Filmmaker Shares Tips For Repairing Relationships Damaged Over Political Dialogue

Julie Bitely

| 3 min read

An American flag
Julie Winokur has spent the past five years engaging in “radical civility.”
After being called out by her son for having rigid political views, she decided to do something about it and she wants others to follow her lead.
An award-winning documentary filmmaker, Winokur’s “Bring It to the Table” project has allowed people from across the political spectrum to share their beliefs about a variety of contentious topics.
Julie Winokur giving a keynote address at the 2017 Mackinac Policy Conference.
“The goal, initially, was for me to get out and try to understand what people believe, because I recognize that my own beliefs were pretty set,” she said. “They were calcified and I was not being that version of citizen that I wanted to see in other people. So it was really a journey of taking personal responsibility.”
Breaking down hyper partisanship and getting people to talk openly and honestly is critical when it comes to healing current divides in our country, Winokur said.
The University of Michigan alumna and New Jersey resident is in Michigan to speak at the Mackinac Policy Conference. She challenged conference attendees to engage in a random act of civil discourse after they leave the island.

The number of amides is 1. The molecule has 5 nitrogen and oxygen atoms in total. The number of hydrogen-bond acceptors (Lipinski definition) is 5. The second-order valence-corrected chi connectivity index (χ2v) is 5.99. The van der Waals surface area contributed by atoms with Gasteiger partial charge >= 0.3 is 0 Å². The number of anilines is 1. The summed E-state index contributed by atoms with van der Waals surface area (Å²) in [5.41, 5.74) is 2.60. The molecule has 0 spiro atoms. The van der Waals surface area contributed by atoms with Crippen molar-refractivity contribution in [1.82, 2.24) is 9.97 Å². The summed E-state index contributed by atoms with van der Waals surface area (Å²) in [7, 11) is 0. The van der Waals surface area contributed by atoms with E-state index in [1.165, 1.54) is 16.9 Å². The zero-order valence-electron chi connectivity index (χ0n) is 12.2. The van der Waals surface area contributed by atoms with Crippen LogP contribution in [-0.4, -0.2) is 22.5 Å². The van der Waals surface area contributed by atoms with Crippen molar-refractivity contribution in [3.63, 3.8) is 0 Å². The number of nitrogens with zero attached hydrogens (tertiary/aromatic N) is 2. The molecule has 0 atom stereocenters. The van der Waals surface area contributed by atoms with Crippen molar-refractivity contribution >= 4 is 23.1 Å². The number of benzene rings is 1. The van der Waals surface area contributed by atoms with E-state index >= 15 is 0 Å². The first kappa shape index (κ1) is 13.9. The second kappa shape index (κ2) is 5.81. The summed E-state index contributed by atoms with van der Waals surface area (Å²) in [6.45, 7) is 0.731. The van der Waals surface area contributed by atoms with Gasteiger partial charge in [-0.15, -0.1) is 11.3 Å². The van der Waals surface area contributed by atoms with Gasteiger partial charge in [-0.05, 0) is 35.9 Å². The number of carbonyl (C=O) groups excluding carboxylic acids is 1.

If the political drama in your social media feeds feels overwhelming and you want to move past the rhetoric, Winokur has some tips, particularly when it comes to repairing relationships damaged by misunderstandings over politics.
  1. First, be the bigger person and broach the issue. Seek to understand the other person’s point of view.
  1. Diffuse the rhetoric. People have rehearsed talking points – ask why they feel the way they do and really listen to the answer they give.
  1. Learn from the other person. It’s okay if you don’t agree at the end of the day, but understanding a different point of view can at least take some of the hostility and stereotypes out of the equation.
If you’re seeking to help someone understand your point of view, frame it in real terms. Share your own personal experiences that have shaped your world view. Never resort to name calling.
“When you start to peel it back, you make a lot more progress in opening people’s minds to a conversation than you would if you went in to the conversation saying “Well, that’s stupid,” or “You’re wrong.”
Talking through your feelings surrounding tough, divisive issues can be a healthy release. Seeking to understand a friend or loved ones’ differing views with an open mind can help keep relationships strong, despite your individual political views. Keep asking questions and keep the lines of communication open.
“We all need to learn how to listen,” Winokur said.
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Main image photo credit: Gage Skidmore, Julie Winokur photo credit: Detroit Regional Chamber

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